March 25, 2010


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What gadgets do to us
Warning: contents may be paranoid
By John “jaQ” Andrews

Awesome technology has a dark side.

I don’t mean nuclear bomb, with great power comes great responsibility type stuff. Mundane things subtly affect what we expect from other people, and what other people expect from us. How weird is it to meet someone who doesn’t have an e-mail address? A cell phone? How about a car? A thermostat? Indoor plumbing?

Every advance in technology that promises more productivity and more convenience can only do so for a short time. After that, it blends into the normal, everyday fabric of life and becomes expected rather than novel. It shifts interpersonal relationships and culture.

The most obvious place for these expectations to get out of hand is in the workplace. Anyone who’s been called at home by their boss knows this. As soon as the work life bleeds into the home life, it’s like you never leave your job. Keeping sections of one’s life separate from each other gets more and more difficult as the world grows more and more connected.

Some problems are already apparent and some are still on their way.

The tech: Remote access computing
Why it’s great: Access work computers at home in your pajamas!

Why it’s not: Unless you’re the boss, the choice isn’t normally yours as to whether you work at home or go into the office. If your presence at a meeting is required for five minutes, guess what? You have to shower today.

Those without the opportunity to work at home might not feel much sympathy for that example, but the advantage to not being able to work at home is never being asked to work at home. Doesn’t skipping a commute mean that you can work more, after all? Surely you can do a few things over the weekend, yes? Why would it take you longer to accomplish a task when you’re simultaneously feeding the pets, dressing the kids and discussing tomorrow’s dinner party? You’re fired.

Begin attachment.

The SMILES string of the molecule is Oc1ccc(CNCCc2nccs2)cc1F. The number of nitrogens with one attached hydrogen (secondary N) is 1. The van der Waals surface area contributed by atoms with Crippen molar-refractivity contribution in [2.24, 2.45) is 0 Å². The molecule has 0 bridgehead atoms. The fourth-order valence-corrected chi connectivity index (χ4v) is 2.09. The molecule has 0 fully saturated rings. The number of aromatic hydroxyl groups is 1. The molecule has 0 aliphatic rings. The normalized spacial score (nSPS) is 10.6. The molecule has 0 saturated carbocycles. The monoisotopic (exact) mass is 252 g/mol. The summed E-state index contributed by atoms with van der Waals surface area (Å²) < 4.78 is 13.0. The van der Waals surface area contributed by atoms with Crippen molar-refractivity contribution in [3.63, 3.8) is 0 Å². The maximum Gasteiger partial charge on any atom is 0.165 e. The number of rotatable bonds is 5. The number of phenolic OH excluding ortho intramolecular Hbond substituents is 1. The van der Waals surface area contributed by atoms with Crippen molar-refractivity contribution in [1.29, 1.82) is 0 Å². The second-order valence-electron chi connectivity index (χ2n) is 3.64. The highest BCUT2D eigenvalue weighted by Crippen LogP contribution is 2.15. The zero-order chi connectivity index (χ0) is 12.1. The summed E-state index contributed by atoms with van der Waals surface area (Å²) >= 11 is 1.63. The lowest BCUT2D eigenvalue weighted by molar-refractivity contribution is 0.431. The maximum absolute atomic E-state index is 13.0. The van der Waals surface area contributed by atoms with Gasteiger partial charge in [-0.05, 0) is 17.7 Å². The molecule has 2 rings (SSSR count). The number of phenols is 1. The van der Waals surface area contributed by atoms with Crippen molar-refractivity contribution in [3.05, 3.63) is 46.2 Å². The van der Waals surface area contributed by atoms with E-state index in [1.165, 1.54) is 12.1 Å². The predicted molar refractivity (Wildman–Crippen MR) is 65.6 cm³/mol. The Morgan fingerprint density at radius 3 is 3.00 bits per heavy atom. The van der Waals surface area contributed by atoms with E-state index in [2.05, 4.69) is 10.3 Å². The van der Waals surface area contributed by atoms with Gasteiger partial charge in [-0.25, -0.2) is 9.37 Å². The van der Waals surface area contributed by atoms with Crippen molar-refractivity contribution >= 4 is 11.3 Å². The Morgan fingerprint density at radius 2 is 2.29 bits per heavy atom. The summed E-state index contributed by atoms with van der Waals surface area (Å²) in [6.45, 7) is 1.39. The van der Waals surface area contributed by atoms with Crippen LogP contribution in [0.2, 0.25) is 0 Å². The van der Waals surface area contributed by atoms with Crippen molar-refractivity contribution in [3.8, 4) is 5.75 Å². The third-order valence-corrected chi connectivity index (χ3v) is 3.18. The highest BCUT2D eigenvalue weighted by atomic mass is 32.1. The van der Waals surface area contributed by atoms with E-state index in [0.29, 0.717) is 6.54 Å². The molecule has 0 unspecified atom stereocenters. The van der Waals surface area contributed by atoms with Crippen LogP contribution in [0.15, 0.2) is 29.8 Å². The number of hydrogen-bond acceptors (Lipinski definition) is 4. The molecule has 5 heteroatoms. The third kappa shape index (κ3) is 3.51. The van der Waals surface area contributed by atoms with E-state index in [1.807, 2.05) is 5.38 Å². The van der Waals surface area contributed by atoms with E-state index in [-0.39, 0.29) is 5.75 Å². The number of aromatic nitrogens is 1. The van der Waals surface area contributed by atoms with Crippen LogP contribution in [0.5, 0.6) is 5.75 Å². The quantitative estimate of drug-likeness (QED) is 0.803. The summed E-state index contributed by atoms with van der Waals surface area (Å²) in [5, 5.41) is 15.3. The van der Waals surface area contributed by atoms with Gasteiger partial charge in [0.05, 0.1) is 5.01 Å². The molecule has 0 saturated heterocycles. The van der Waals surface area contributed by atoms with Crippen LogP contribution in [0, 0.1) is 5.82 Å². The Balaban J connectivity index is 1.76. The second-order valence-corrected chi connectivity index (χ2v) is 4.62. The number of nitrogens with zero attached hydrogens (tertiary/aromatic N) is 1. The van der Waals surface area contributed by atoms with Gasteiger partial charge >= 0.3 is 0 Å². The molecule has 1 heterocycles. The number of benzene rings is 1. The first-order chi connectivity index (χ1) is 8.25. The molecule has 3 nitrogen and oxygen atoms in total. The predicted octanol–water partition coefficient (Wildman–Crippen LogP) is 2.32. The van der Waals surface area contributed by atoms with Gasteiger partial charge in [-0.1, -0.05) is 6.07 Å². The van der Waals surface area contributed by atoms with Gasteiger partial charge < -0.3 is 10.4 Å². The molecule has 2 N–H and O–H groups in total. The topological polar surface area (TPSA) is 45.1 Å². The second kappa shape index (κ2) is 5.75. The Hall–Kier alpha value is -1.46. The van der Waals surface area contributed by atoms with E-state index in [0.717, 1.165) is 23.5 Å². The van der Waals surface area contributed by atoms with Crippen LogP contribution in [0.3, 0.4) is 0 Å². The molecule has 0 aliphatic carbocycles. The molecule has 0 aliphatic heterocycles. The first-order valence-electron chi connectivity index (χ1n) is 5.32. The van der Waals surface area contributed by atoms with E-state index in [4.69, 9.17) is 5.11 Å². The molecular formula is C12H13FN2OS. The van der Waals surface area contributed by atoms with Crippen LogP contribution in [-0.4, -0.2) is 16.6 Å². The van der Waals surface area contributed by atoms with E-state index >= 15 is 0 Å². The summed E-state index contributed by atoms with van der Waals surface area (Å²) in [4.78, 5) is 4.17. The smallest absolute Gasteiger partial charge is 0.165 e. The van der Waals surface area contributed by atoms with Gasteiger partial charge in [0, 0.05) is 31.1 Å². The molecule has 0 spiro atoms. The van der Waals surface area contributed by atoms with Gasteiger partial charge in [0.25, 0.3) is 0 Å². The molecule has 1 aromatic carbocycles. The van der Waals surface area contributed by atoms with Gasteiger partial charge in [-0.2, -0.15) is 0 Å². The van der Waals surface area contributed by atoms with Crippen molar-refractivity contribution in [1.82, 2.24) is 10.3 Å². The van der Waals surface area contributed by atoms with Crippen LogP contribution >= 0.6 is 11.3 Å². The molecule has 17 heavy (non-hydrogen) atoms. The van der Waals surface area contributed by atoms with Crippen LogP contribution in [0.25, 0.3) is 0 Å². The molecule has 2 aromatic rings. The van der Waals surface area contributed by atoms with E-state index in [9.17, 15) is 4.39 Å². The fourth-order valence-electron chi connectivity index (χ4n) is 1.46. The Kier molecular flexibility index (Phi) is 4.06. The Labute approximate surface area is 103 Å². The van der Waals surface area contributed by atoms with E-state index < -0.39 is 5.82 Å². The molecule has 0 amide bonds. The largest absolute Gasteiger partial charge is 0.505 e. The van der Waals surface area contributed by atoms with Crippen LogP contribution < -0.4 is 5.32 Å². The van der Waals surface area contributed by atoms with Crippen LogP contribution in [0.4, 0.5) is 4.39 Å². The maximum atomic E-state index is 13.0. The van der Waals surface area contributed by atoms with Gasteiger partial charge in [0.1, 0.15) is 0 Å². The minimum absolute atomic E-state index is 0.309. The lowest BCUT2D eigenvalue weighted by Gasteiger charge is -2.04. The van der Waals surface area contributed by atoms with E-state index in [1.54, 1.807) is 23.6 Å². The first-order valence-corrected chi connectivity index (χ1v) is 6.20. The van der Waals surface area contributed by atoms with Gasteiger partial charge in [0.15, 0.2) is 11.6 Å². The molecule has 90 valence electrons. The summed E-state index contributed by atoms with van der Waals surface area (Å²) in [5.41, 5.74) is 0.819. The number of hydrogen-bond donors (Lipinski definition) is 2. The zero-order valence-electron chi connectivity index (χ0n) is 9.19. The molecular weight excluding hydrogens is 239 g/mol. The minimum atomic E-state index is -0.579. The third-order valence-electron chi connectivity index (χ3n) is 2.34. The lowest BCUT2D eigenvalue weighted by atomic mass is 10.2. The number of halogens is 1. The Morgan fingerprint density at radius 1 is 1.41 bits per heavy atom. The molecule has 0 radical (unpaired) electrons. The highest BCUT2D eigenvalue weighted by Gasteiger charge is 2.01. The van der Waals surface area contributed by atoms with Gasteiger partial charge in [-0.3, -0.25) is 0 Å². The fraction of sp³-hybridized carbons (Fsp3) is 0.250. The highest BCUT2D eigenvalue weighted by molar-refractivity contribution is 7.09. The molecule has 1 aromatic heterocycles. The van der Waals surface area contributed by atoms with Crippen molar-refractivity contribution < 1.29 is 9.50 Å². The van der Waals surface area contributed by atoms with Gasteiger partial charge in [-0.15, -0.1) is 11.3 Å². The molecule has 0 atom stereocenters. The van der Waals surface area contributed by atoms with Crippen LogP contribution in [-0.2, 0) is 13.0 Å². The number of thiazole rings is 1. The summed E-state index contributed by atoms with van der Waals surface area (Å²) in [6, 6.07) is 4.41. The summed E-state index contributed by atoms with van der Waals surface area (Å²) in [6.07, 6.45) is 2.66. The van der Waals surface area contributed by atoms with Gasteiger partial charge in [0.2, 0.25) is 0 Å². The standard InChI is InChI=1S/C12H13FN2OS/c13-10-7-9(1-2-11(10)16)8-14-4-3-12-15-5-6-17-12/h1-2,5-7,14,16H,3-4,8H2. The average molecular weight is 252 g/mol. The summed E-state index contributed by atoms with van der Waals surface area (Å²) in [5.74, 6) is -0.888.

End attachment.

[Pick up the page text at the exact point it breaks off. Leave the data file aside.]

The tech: Wireless phones & broadband
Why it’s great: Surf the Internet wherever you are!

Why it’s not: Especially dangerous when combined with remote access, wireless broadband brings e-mails straight to you. What do you mean you didn’t get that message on your smartphone? Didn’t you see we’d changed plans at the last minute? You can log in from your vacation hike on Mount Monadnock, right?

Cell phones have already drastically changed how people plan get-togethers. That is, they don’t. Ad-hoc calling substitutes for arranging and scheduling. More than once, I’ve tried to give driving directions to someone who insisted upon just calling me from the road. Rather than writing something down now, they’d rather purposefully distract themselves later. That’s “easier,” you know.

The tech: Social networking
Why it’s great: Keep up with all your friends!

Why it’s not: …and everyone else you ever worked or went to school with. Especially their latest accomplishments in online games, because heaven knows that’s important. As simple as filters for certain people or types of updates would be to implement, certain social networking sites haven’t made it easy to control exactly what we see.

And yeah, one could opt out of the whole FaceLinkTwitSpace scene, but then how would you ever get invited to parties? How would you see pictures? New alternatives to the mail and phone become dominant. We use what our friends and family use. Employers already glean background information from the Web; how long will it be before the lack of a public online profile becomes a flag for an antisocial person you wouldn’t want to hire?

But pity most the folks who don’t have pet cats to photograph and caption with amusing, misspelled words.